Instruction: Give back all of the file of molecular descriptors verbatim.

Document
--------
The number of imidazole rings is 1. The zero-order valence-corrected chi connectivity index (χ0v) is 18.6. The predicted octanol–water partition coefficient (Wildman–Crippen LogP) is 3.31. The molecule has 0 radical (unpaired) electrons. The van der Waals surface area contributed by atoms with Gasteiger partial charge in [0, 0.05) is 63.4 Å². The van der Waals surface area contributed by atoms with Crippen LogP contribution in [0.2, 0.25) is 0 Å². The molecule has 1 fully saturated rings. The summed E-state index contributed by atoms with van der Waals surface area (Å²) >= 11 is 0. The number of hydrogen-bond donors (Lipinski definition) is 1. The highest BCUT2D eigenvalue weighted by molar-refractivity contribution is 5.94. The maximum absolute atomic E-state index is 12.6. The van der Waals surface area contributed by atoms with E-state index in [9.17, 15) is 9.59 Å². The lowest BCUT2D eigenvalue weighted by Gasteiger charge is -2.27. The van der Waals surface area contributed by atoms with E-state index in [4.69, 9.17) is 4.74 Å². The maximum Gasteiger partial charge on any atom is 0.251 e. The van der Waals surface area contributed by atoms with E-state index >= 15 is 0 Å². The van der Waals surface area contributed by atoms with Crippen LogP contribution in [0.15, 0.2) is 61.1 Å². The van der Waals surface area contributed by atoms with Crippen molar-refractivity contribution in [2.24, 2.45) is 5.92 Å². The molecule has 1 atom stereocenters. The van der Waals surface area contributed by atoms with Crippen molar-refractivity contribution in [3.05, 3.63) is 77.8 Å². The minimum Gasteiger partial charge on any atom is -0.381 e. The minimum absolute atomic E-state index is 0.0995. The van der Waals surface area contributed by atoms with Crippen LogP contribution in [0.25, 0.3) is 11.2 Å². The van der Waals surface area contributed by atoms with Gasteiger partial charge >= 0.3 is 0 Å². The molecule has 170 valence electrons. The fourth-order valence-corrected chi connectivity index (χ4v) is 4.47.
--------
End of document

The number of imidazole rings is 1. The zero-order valence-corrected chi connectivity index (χ0v) is 18.6. The predicted octanol–water partition coefficient (Wildman–Crippen LogP) is 3.31. The molecule has 0 radical (unpaired) electrons. The van der Waals surface area contributed by atoms with Gasteiger partial charge in [0, 0.05) is 63.4 Å². The van der Waals surface area contributed by atoms with Crippen LogP contribution in [0.2, 0.25) is 0 Å². The molecule has 1 fully saturated rings. The summed E-state index contributed by atoms with van der Waals surface area (Å²) >= 11 is 0. The number of hydrogen-bond donors (Lipinski definition) is 1. The highest BCUT2D eigenvalue weighted by molar-refractivity contribution is 5.94. The maximum absolute atomic E-state index is 12.6. The van der Waals surface area contributed by atoms with E-state index in [9.17, 15) is 9.59 Å². The lowest BCUT2D eigenvalue weighted by Gasteiger charge is -2.27. The van der Waals surface area contributed by atoms with E-state index in [4.69, 9.17) is 4.74 Å². The maximum Gasteiger partial charge on any atom is 0.251 e. The van der Waals surface area contributed by atoms with E-state index >= 15 is 0 Å². The van der Waals surface area contributed by atoms with Crippen LogP contribution in [0.15, 0.2) is 61.1 Å². The van der Waals surface area contributed by atoms with Crippen molar-refractivity contribution in [2.24, 2.45) is 5.92 Å². The molecule has 1 atom stereocenters. The van der Waals surface area contributed by atoms with Crippen molar-refractivity contribution in [3.05, 3.63) is 77.8 Å². The minimum Gasteiger partial charge on any atom is -0.381 e. The minimum absolute atomic E-state index is 0.0995. The van der Waals surface area contributed by atoms with Crippen LogP contribution in [0.25, 0.3) is 11.2 Å². The van der Waals surface area contributed by atoms with Gasteiger partial charge >= 0.3 is 0 Å². The molecule has 170 valence electrons. The fourth-order valence-corrected chi connectivity index (χ4v) is 4.47.